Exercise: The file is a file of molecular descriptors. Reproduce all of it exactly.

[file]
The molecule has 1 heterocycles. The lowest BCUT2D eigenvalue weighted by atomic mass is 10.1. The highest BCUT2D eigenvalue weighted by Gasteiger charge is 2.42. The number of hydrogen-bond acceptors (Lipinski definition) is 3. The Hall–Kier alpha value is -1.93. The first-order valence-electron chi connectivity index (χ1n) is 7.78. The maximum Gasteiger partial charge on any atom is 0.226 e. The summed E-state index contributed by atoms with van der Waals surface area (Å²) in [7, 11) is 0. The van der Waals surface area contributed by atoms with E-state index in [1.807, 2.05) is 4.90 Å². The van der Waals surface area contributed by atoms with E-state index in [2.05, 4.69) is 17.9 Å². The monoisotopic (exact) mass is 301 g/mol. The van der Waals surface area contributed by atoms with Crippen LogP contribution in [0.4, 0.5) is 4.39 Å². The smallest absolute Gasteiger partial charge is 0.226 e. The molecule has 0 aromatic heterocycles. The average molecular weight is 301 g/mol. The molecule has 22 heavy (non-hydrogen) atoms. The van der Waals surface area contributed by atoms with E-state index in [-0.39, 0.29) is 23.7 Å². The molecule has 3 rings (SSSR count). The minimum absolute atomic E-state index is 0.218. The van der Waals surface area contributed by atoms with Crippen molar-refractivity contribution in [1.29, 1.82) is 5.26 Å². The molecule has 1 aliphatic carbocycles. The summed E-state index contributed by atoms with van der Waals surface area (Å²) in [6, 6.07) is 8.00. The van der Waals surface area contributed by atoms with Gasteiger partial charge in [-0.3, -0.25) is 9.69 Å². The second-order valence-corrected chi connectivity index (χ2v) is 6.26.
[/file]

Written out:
The molecule has 1 heterocycles. The lowest BCUT2D eigenvalue weighted by atomic mass is 10.1. The highest BCUT2D eigenvalue weighted by Gasteiger charge is 2.42. The number of hydrogen-bond acceptors (Lipinski definition) is 3. The Hall–Kier alpha value is -1.93. The first-order valence-electron chi connectivity index (χ1n) is 7.78. The maximum Gasteiger partial charge on any atom is 0.226 e. The summed E-state index contributed by atoms with van der Waals surface area (Å²) in [7, 11) is 0. The van der Waals surface area contributed by atoms with E-state index in [1.807, 2.05) is 4.90 Å². The van der Waals surface area contributed by atoms with E-state index in [2.05, 4.69) is 17.9 Å². The monoisotopic (exact) mass is 301 g/mol. The van der Waals surface area contributed by atoms with Crippen LogP contribution in [0.4, 0.5) is 4.39 Å². The smallest absolute Gasteiger partial charge is 0.226 e. The molecule has 0 aromatic heterocycles. The average molecular weight is 301 g/mol. The molecule has 22 heavy (non-hydrogen) atoms. The van der Waals surface area contributed by atoms with E-state index in [-0.39, 0.29) is 23.7 Å². The molecule has 3 rings (SSSR count). The minimum absolute atomic E-state index is 0.218. The van der Waals surface area contributed by atoms with Crippen molar-refractivity contribution in [1.29, 1.82) is 5.26 Å². The molecule has 1 aliphatic carbocycles. The summed E-state index contributed by atoms with van der Waals surface area (Å²) in [6, 6.07) is 8.00. The van der Waals surface area contributed by atoms with Gasteiger partial charge in [-0.3, -0.25) is 9.69 Å². The second-order valence-corrected chi connectivity index (χ2v) is 6.26.